APH 2002, 60, 203-215:
Controlling the risk of nephrotoxicity in men occupationally exposed to inorganic mercury, lead, or cadmium through monitoring biomarkers of exposure.
Keywords: health surveillance, industry, renal effects, cadmium, mercury, lead
successful prevention of renal diseases occuring in occupational
exposure to toxic heavy metals such as mercury (Hg), lead (Pb), or
cadmium (Cd) largely relies on the capability to detect nephrotoxic
effects at a stage where the renal effects are still reversible or at
least not yet compromising the kidney function. The knowledge of
dose-effect/response relations has been instrumental in setting adequate
surveillance strategies to control nephrotoxic effects of these metals
through a "biological monitoring of exposure approach".
Chronic occupational exposure to inorganic mercury (mainly mercury vapor) may result in renal alterations affecting both tubuli and glomeruli. Most of the structural and/or functional renal changes become significant when urinary mercury (HgU) exceeds 50 µg Hg/g creatinine. However, a marked reduction of the urinary excretion of prostaglandin E2 was found at a HgU of 35 µg Hg/g creatinine. Renal changes in moderately exposed workers are usually not related to the duration of mercury vapor exposure and the changes are reversible and mainly the consequence of recently absorbed mercury (last six months). Thus, monitoring HgU is useful for controlling the nephtrotoxic risk of overexposure to inorganic mercury; HgU should remain below 50 µg Hg/g creatinine in order to prevent cytotoxic and functional renal effects.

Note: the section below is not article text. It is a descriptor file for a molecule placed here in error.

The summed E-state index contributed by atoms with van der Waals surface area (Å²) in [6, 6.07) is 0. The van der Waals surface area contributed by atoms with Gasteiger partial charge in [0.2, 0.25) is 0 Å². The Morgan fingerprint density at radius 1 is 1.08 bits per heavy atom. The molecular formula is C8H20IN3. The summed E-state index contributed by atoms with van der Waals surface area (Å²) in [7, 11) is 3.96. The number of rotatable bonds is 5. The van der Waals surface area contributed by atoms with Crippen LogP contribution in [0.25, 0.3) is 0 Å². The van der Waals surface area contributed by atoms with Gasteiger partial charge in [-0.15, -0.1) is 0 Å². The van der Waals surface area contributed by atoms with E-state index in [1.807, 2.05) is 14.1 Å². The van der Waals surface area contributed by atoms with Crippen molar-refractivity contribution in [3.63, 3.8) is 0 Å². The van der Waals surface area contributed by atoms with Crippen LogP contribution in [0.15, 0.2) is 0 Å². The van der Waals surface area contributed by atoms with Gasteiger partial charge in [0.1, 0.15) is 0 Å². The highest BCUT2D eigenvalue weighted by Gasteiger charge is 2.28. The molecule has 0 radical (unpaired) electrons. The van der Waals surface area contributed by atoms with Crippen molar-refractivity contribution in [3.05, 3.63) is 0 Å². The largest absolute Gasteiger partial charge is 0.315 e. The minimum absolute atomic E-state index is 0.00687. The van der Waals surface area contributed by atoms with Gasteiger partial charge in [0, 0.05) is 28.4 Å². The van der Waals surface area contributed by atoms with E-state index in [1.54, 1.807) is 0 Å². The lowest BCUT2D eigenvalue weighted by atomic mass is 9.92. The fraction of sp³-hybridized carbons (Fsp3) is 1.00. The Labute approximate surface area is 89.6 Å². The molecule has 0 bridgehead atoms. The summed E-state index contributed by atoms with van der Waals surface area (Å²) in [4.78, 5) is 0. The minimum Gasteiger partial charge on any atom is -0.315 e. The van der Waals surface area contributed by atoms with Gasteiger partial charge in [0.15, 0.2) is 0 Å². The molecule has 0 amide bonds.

Several studies in lead-exposed workers with blood lead concentrations (PbB) usually below 70 µg Pb/dL have disclosed either no renal effects or subclinical changes of marginal or unknown health significance. Changes in urinary excretion of eicosanoids was not found associated with deleterious consequences on the glomerular filtration rate (GFR, estimated as creatinine clearance rate) and renal hemodynamics if the workers' PbB was kept below 70 µg Pb/dL during the whole professional career. The health significance of a slight renal hyperfiltration state in lead workers is yet unknown. In terms of lead body burden, a mean tibia lead concentration of about 60 µg Pb/g bone mineral (that is 5 to 10 times the average "normal" concentration) and which corresponds to a cumulative PbB index of about 900 µg Pb/dL x year is not affecting the GFR in male workers.
The cadmium concentration in urine (CdU) has been proposed as an indirect biological indicator for cadmium accumulation in the kidney cortex. Several biomarkers for detecting nephrotoxic effects of cadmium at different renal sites were studied in relation to CdU. In occupationally exposed male workers, there are distinct CdU thresholds for significant alterations of different renal markers ranging from 2.4 to 11.5 µg Cd/g creatinine. A threshold of 10 µg Cd/g creatinine (corresponding to 200 µg Cd/g renal cortex: the critical Cd concentration in the kidney) is confirmed for the occurrence of low-molecular-mass proteinuria (functional effect) and subsequent loss of renal filtration reserve capacity. In workers, microproteinuria may be reversible when reduction or cessation of exposure occurs at a stage when tubular damage is still mild (þ2 - microglobulinaria <1500 µg/g creatinine) and CdU had never exceeded 20 µg Cd/g creatinine. As the predictive significance of other renal changes (biochemical or cytotoxic) is still unknown, it seems prudent to recommend that the occupational exposure to cadmium should not allow CdU to exceed 5 µg Cd/g creatinine.
These conclusions may not be extrapolated plainly to the general population, as recent studies have disclosed that some population subgroups are more vulnerable to exposure to these heavy metals than healthy male workers in the age range from 20 to 60 years.